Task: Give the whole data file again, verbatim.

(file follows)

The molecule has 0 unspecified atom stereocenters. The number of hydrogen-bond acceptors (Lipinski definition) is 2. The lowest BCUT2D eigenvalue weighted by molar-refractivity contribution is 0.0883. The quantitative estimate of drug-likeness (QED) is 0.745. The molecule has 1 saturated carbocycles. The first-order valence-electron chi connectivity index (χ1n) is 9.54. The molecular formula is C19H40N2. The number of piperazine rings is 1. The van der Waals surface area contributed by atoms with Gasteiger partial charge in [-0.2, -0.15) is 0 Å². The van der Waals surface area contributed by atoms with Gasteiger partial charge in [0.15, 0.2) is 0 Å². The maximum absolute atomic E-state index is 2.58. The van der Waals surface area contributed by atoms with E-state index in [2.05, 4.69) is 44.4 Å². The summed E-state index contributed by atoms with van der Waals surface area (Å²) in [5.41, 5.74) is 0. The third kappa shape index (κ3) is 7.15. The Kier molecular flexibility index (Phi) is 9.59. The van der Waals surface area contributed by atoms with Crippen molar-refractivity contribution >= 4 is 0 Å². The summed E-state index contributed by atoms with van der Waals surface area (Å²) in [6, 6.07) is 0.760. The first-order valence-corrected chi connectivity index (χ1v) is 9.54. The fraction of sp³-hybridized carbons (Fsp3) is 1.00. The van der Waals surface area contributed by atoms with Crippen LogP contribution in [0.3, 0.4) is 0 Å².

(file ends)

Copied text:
The molecule has 0 unspecified atom stereocenters. The number of hydrogen-bond acceptors (Lipinski definition) is 2. The lowest BCUT2D eigenvalue weighted by molar-refractivity contribution is 0.0883. The quantitative estimate of drug-likeness (QED) is 0.745. The molecule has 1 saturated carbocycles. The first-order valence-electron chi connectivity index (χ1n) is 9.54. The molecular formula is C19H40N2. The number of piperazine rings is 1. The van der Waals surface area contributed by atoms with Gasteiger partial charge in [-0.2, -0.15) is 0 Å². The van der Waals surface area contributed by atoms with Gasteiger partial charge in [0.15, 0.2) is 0 Å². The maximum absolute atomic E-state index is 2.58. The van der Waals surface area contributed by atoms with E-state index in [2.05, 4.69) is 44.4 Å². The summed E-state index contributed by atoms with van der Waals surface area (Å²) in [5.41, 5.74) is 0. The third kappa shape index (κ3) is 7.15. The Kier molecular flexibility index (Phi) is 9.59. The van der Waals surface area contributed by atoms with Crippen molar-refractivity contribution >= 4 is 0 Å². The summed E-state index contributed by atoms with van der Waals surface area (Å²) in [6, 6.07) is 0.760. The first-order valence-corrected chi connectivity index (χ1v) is 9.54. The fraction of sp³-hybridized carbons (Fsp3) is 1.00. The van der Waals surface area contributed by atoms with Crippen LogP contribution in [0.3, 0.4) is 0 Å².